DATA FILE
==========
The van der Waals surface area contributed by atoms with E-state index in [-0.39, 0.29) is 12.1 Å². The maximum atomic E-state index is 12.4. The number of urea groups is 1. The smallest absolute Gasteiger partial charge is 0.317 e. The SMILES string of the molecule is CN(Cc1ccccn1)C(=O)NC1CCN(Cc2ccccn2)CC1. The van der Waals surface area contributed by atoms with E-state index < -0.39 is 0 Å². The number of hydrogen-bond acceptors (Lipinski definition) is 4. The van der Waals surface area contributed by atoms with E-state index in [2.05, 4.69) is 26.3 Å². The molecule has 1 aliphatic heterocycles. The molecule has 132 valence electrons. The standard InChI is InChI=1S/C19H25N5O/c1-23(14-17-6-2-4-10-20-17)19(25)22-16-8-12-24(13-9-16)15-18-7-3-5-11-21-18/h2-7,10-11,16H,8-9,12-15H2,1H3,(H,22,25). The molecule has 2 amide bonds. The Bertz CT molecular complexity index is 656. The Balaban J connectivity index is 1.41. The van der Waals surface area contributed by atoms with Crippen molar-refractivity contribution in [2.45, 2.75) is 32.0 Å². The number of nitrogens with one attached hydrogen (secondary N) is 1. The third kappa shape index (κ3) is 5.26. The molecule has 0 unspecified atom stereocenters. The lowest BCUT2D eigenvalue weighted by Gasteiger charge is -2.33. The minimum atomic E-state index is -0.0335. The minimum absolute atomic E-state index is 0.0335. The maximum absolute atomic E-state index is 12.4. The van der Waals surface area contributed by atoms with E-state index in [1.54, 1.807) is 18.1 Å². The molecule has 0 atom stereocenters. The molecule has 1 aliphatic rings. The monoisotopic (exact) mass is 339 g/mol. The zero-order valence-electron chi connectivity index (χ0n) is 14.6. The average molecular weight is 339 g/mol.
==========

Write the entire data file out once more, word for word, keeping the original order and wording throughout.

The van der Waals surface area contributed by atoms with E-state index in [-0.39, 0.29) is 12.1 Å². The maximum atomic E-state index is 12.4. The number of urea groups is 1. The smallest absolute Gasteiger partial charge is 0.317 e. The SMILES string of the molecule is CN(Cc1ccccn1)C(=O)NC1CCN(Cc2ccccn2)CC1. The van der Waals surface area contributed by atoms with E-state index < -0.39 is 0 Å². The number of hydrogen-bond acceptors (Lipinski definition) is 4. The van der Waals surface area contributed by atoms with E-state index in [2.05, 4.69) is 26.3 Å². The molecule has 1 aliphatic heterocycles. The molecule has 132 valence electrons. The standard InChI is InChI=1S/C19H25N5O/c1-23(14-17-6-2-4-10-20-17)19(25)22-16-8-12-24(13-9-16)15-18-7-3-5-11-21-18/h2-7,10-11,16H,8-9,12-15H2,1H3,(H,22,25). The molecule has 2 amide bonds. The Bertz CT molecular complexity index is 656. The Balaban J connectivity index is 1.41. The van der Waals surface area contributed by atoms with Crippen molar-refractivity contribution in [2.45, 2.75) is 32.0 Å². The number of nitrogens with one attached hydrogen (secondary N) is 1. The third kappa shape index (κ3) is 5.26. The molecule has 0 unspecified atom stereocenters. The lowest BCUT2D eigenvalue weighted by Gasteiger charge is -2.33. The minimum atomic E-state index is -0.0335. The minimum absolute atomic E-state index is 0.0335. The maximum absolute atomic E-state index is 12.4. The van der Waals surface area contributed by atoms with E-state index in [1.54, 1.807) is 18.1 Å². The molecule has 0 atom stereocenters. The molecule has 1 aliphatic rings. The monoisotopic (exact) mass is 339 g/mol. The zero-order valence-electron chi connectivity index (χ0n) is 14.6. The average molecular weight is 339 g/mol.